Yup. I had been looking for a way out too. Shortly after I left, a friend reached out and asked if I would be interested in a Head of Sales role at a new Edutech company. I applied for it, and I got it. ₦180K per month.
A few months into the job, Covid happened. The company was building solutions for schools, and when the pandemic hit, schools stopped coming. The homeschooling product we tried to ship didn’t scale as much either because parents weren’t willing to pay. We got a 15% pay cut. Then salaries started coming late. Later, we were hearing talks about the founders shutting down the business and moving into something else. Nobody’s job was certain.
I was working a HR gig on the side while all of this was happening, and it was paying me ₦200k, so I didn’t feel the heat as much as I would have.
When did you finally leave the Edutech company?
July 2020. I was home for a month before I got a new job as an e-commerce manager at a renewable energy company. They offered me ₦200k, but what did it for me was that they promised me up to ₦500k in commissions after my first six months on the job.
Did it happen?
I didn’t spend up to six months. The system was flawed. First, the salary came on the last day of the month, which I wasn’t comfortable with. But that wasn’t the deal-breaker — they weren’t completely honest with where their products came from, and I was at the forefront of managing their displeased customers because I was the salesperson. To be fair, I always knew I wouldn’t stay there for long before I ran — there weren’t many chances of growth..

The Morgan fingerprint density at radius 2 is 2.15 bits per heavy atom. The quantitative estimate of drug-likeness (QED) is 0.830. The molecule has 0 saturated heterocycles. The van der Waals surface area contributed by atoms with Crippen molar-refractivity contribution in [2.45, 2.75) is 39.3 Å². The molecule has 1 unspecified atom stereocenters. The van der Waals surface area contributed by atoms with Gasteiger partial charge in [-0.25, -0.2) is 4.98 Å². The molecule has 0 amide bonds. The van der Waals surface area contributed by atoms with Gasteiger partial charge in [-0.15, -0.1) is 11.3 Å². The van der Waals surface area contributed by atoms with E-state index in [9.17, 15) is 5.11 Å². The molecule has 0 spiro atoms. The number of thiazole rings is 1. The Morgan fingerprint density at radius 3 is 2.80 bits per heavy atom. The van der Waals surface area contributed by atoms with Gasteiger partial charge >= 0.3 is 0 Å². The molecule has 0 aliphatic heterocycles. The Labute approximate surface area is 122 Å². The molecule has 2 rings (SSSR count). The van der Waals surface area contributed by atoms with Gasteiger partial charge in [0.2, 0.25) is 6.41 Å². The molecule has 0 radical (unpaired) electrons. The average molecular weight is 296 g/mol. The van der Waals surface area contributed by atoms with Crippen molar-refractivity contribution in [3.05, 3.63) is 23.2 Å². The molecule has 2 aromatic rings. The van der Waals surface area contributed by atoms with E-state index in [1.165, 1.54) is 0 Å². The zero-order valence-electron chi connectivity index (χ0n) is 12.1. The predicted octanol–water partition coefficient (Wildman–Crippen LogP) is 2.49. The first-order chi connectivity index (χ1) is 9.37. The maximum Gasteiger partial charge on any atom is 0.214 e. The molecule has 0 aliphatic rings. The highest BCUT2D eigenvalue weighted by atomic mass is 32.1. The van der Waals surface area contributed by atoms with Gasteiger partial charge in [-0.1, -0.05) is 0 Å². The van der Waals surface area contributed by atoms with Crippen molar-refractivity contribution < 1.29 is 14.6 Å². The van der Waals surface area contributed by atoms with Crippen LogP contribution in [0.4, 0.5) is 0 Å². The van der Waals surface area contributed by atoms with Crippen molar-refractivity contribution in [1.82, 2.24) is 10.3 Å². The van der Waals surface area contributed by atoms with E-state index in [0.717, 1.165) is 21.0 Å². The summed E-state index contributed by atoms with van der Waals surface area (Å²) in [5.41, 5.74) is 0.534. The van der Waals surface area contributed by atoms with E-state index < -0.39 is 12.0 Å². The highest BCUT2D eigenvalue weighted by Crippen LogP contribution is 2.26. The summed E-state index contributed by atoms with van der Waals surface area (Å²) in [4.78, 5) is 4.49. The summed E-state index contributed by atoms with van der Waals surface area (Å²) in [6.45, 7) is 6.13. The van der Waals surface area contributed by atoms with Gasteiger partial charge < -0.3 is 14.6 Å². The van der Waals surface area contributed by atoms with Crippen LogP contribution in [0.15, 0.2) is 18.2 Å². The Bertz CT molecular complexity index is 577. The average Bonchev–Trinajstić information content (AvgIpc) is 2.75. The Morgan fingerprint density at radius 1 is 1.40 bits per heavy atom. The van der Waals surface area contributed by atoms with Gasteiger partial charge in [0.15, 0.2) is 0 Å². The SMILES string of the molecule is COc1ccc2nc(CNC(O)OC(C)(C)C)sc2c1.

When did this happen?
January 2021. I had a defining moment when I was planning my exit. A friend I used to work with moved to Europe and started a YouTube channel. In her videos, she talked about the process of relocating and applying for remote jobs. That spurred me, and I was like, “Okay, I need to go all out about this remote job thing.” At the end of January, I had three remote sales jobs.
Wait. How do you go from being out of a job to landing three remote jobs?
Information. My friend talked about Linkedin and one other site, which I didn’t find very useful. I started with Linkedin and followed the steps she talked about. It was as simple as typing “worldwide sales manager jobs” in search, and I got a list of options. I got my first remote job within a week of applying, but it didn’t work out.
Someone I follow on Twitter tweeted about another platform — angel.co. I signed up to the website and started seeing roles that were specific to my needs. I applied to a bunch of jobs, got matched with prospective employers, and interviewed with them. These three jobs came from that.
Omo. Tell me about the jobs.
Two of them are contract jobs, and they offered me 10% and 15% of my monthly turnover. The third one is a full-time job and I’m a country partner managing their markets in Africa and Europe. My gross salary is $8k per month.
Yup, it’s a massive difference. I started full operations in February, but I got $7k at the end of the month. Something about taxes. They are working on that since I’m not a tax resident in the country they work out of. But yeah, I’m currently earning about ₦2.6m from that job.